The first disc includes two audio commentaries: Frank Djeng and Michael Worth for the Hong Kong theatrical version and Michael Leeder and Arne Venema for the Extended Export version. Leeder’s and Venema’s is okay and probably works best when they’re looking at how the film mashes genres (kung-fu and western) effortlessly or how director Sammo Hung sets up gags and fight sequences, including the impressive finale. Unfortunately, most of the track is the two simply discussing the cast as they appear. To their credit, the two don’t merely regurgitate IMDB details and explain how the actor in question's onscreen personas and previous work play into this film, helping set up some of the cameos that pop up. There are even interesting segues, like one early on where they somehow land on talking about Anthony Wong and his first directorial effort that didn’t pan out so well. But this also leads to some awkward moments, like some obsession with “political correctness” (basically along the lines of “if you’re offended by [such-and-such], then don’t watch [name-of-film-here]") and then a moment where Leeder seems to obsess a bit over Rosamund Kwan. I think that last bit is supposed to be “cute,” but it doesn’t land that way.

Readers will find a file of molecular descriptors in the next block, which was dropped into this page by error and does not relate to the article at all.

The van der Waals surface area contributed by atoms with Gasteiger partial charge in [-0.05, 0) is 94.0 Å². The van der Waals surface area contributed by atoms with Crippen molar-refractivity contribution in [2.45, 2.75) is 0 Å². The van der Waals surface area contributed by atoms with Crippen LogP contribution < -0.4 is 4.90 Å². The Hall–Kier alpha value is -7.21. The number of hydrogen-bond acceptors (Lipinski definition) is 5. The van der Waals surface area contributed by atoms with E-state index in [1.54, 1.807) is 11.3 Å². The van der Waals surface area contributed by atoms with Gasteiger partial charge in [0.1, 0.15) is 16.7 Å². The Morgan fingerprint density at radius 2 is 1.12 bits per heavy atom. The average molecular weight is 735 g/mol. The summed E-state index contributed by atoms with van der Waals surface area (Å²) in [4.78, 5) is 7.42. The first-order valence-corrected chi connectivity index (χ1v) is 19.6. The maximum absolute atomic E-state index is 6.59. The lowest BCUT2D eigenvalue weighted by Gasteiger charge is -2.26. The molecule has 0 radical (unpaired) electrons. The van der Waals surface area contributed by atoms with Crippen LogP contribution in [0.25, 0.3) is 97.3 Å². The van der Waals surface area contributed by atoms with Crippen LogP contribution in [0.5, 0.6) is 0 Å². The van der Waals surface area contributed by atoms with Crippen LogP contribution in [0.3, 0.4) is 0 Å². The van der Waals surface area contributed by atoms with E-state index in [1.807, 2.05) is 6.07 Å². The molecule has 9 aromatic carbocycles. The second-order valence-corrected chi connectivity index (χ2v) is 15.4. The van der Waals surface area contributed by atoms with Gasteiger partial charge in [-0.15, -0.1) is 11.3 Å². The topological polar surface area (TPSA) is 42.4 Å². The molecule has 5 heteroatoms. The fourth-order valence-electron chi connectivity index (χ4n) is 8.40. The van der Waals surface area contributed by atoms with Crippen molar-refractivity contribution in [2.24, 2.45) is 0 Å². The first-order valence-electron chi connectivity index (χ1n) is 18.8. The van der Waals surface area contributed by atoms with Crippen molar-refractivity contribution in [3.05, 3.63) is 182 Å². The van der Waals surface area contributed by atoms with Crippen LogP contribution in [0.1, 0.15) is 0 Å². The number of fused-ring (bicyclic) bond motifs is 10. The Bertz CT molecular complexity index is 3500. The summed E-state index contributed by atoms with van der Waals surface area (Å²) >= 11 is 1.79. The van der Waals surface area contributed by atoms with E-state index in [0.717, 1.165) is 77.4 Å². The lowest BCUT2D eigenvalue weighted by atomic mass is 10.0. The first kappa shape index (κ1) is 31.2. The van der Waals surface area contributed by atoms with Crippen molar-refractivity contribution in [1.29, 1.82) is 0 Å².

Djeng’s and Worth’s is the better commentary, even if it falls into a few of the usual traps that Djeng’s commentaries feature. The one that can be both interesting and frustrating at the same time is how Djeng, packed with so much knowledge, will talk about topics that come up due to something onscreen only to segue to another related topic to give some context or background and then cut himself off to talk about something else that comes up onscreen again, causing whiplash on the part of the listener in the process. It’s not as bad this time, though, and Worth being there helps keep things on track. It’s this track where we get a little into the multiple versions and why they exist (not too in-depth, mind you, and the lack of a feature around the many cuts would have been beneficial). They also offer some backstory around the production, including why Jackie Chan isn’t in it (even though he was to appear), and contextualize incidents and some of the humor in the film. They also do an excellent job breaking down some stunt work, with Djeng particularly enamored by an early stunt he calls a “fucking incredible stunt.” Minor issues aside, I did end up liking this one, Djeng’s knowledge going a long way.